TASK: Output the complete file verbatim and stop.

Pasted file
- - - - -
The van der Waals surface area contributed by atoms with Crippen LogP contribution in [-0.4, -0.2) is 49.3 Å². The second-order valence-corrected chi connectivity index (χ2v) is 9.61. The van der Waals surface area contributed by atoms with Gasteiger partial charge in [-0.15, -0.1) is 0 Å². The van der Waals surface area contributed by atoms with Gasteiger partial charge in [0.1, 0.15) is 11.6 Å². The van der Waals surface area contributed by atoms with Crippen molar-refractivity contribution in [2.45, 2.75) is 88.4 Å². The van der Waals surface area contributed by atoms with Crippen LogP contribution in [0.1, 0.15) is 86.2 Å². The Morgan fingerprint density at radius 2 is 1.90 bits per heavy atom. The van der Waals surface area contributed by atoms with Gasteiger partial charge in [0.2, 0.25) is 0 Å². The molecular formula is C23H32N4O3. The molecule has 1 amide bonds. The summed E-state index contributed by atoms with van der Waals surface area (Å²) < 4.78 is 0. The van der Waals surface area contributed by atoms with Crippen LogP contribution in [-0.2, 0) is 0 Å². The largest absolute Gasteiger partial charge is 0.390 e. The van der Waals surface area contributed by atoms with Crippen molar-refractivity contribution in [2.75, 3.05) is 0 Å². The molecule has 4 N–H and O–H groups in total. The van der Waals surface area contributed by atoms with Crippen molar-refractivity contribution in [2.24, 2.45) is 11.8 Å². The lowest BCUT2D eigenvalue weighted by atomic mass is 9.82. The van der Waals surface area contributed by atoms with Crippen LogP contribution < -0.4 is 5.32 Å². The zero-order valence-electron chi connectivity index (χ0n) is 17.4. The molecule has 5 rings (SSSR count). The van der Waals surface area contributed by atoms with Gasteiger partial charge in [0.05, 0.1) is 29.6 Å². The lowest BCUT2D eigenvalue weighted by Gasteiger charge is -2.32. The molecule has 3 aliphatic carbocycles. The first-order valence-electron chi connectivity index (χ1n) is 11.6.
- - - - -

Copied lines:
The van der Waals surface area contributed by atoms with Crippen LogP contribution in [-0.4, -0.2) is 49.3 Å². The second-order valence-corrected chi connectivity index (χ2v) is 9.61. The van der Waals surface area contributed by atoms with Gasteiger partial charge in [-0.15, -0.1) is 0 Å². The van der Waals surface area contributed by atoms with Gasteiger partial charge in [0.1, 0.15) is 11.6 Å². The van der Waals surface area contributed by atoms with Crippen molar-refractivity contribution in [2.45, 2.75) is 88.4 Å². The van der Waals surface area contributed by atoms with Crippen LogP contribution in [0.1, 0.15) is 86.2 Å². The Morgan fingerprint density at radius 2 is 1.90 bits per heavy atom. The van der Waals surface area contributed by atoms with Gasteiger partial charge in [0.2, 0.25) is 0 Å². The molecular formula is C23H32N4O3. The molecule has 1 amide bonds. The summed E-state index contributed by atoms with van der Waals surface area (Å²) < 4.78 is 0. The van der Waals surface area contributed by atoms with Crippen LogP contribution in [-0.2, 0) is 0 Å². The largest absolute Gasteiger partial charge is 0.390 e. The van der Waals surface area contributed by atoms with Crippen molar-refractivity contribution in [2.75, 3.05) is 0 Å². The molecule has 4 N–H and O–H groups in total. The van der Waals surface area contributed by atoms with Crippen molar-refractivity contribution in [2.24, 2.45) is 11.8 Å². The lowest BCUT2D eigenvalue weighted by atomic mass is 9.82. The van der Waals surface area contributed by atoms with Crippen LogP contribution < -0.4 is 5.32 Å². The zero-order valence-electron chi connectivity index (χ0n) is 17.4. The molecule has 5 rings (SSSR count). The van der Waals surface area contributed by atoms with Gasteiger partial charge in [0.05, 0.1) is 29.6 Å². The lowest BCUT2D eigenvalue weighted by Gasteiger charge is -2.32. The molecule has 3 aliphatic carbocycles. The first-order valence-electron chi connectivity index (χ1n) is 11.6.